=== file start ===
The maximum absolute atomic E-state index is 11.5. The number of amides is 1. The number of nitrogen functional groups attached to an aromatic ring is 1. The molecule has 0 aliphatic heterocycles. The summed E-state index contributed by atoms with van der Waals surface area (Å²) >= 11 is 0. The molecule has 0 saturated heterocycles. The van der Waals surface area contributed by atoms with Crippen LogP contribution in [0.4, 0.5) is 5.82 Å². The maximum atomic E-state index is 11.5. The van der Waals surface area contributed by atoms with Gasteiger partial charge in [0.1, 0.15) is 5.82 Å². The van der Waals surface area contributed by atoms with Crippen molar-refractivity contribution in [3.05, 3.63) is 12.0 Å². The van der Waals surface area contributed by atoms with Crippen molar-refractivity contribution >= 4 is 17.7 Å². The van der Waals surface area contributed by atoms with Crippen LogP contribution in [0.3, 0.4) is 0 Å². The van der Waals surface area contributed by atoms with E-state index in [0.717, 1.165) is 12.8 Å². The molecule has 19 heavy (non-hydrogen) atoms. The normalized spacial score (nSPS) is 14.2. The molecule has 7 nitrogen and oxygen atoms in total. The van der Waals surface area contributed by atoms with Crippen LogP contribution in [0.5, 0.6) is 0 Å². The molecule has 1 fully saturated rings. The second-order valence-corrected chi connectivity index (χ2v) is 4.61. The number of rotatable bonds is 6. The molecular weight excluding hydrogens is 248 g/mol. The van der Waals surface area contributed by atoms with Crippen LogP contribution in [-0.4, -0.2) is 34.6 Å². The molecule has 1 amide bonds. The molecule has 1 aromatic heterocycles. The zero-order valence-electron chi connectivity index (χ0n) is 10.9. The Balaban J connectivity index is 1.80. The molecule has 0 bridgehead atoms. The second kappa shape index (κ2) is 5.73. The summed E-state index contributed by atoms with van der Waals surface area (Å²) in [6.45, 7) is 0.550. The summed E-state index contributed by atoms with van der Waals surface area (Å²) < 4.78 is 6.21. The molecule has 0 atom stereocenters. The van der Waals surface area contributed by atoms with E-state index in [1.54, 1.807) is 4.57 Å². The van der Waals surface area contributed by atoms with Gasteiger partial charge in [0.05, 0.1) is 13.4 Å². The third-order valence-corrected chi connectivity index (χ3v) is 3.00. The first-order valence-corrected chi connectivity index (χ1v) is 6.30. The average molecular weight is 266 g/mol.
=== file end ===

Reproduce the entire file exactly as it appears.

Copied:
The maximum absolute atomic E-state index is 11.5. The number of amides is 1. The number of nitrogen functional groups attached to an aromatic ring is 1. The molecule has 0 aliphatic heterocycles. The summed E-state index contributed by atoms with van der Waals surface area (Å²) >= 11 is 0. The molecule has 0 saturated heterocycles. The van der Waals surface area contributed by atoms with Crippen LogP contribution in [0.4, 0.5) is 5.82 Å². The maximum atomic E-state index is 11.5. The van der Waals surface area contributed by atoms with Gasteiger partial charge in [0.1, 0.15) is 5.82 Å². The van der Waals surface area contributed by atoms with Crippen molar-refractivity contribution in [3.05, 3.63) is 12.0 Å². The van der Waals surface area contributed by atoms with Crippen molar-refractivity contribution >= 4 is 17.7 Å². The van der Waals surface area contributed by atoms with Crippen LogP contribution in [0.3, 0.4) is 0 Å². The van der Waals surface area contributed by atoms with E-state index in [0.717, 1.165) is 12.8 Å². The molecule has 19 heavy (non-hydrogen) atoms. The normalized spacial score (nSPS) is 14.2. The molecule has 7 nitrogen and oxygen atoms in total. The van der Waals surface area contributed by atoms with Crippen LogP contribution in [0.5, 0.6) is 0 Å². The molecule has 1 fully saturated rings. The second-order valence-corrected chi connectivity index (χ2v) is 4.61. The number of rotatable bonds is 6. The molecular weight excluding hydrogens is 248 g/mol. The van der Waals surface area contributed by atoms with Crippen LogP contribution in [-0.4, -0.2) is 34.6 Å². The molecule has 1 amide bonds. The molecule has 1 aromatic heterocycles. The zero-order valence-electron chi connectivity index (χ0n) is 10.9. The Balaban J connectivity index is 1.80. The molecule has 0 bridgehead atoms. The second kappa shape index (κ2) is 5.73. The summed E-state index contributed by atoms with van der Waals surface area (Å²) in [6.45, 7) is 0.550. The summed E-state index contributed by atoms with van der Waals surface area (Å²) < 4.78 is 6.21. The molecule has 0 atom stereocenters. The van der Waals surface area contributed by atoms with E-state index in [1.54, 1.807) is 4.57 Å². The van der Waals surface area contributed by atoms with Gasteiger partial charge in [0.05, 0.1) is 13.4 Å². The third-order valence-corrected chi connectivity index (χ3v) is 3.00. The first-order valence-corrected chi connectivity index (χ1v) is 6.30. The average molecular weight is 266 g/mol.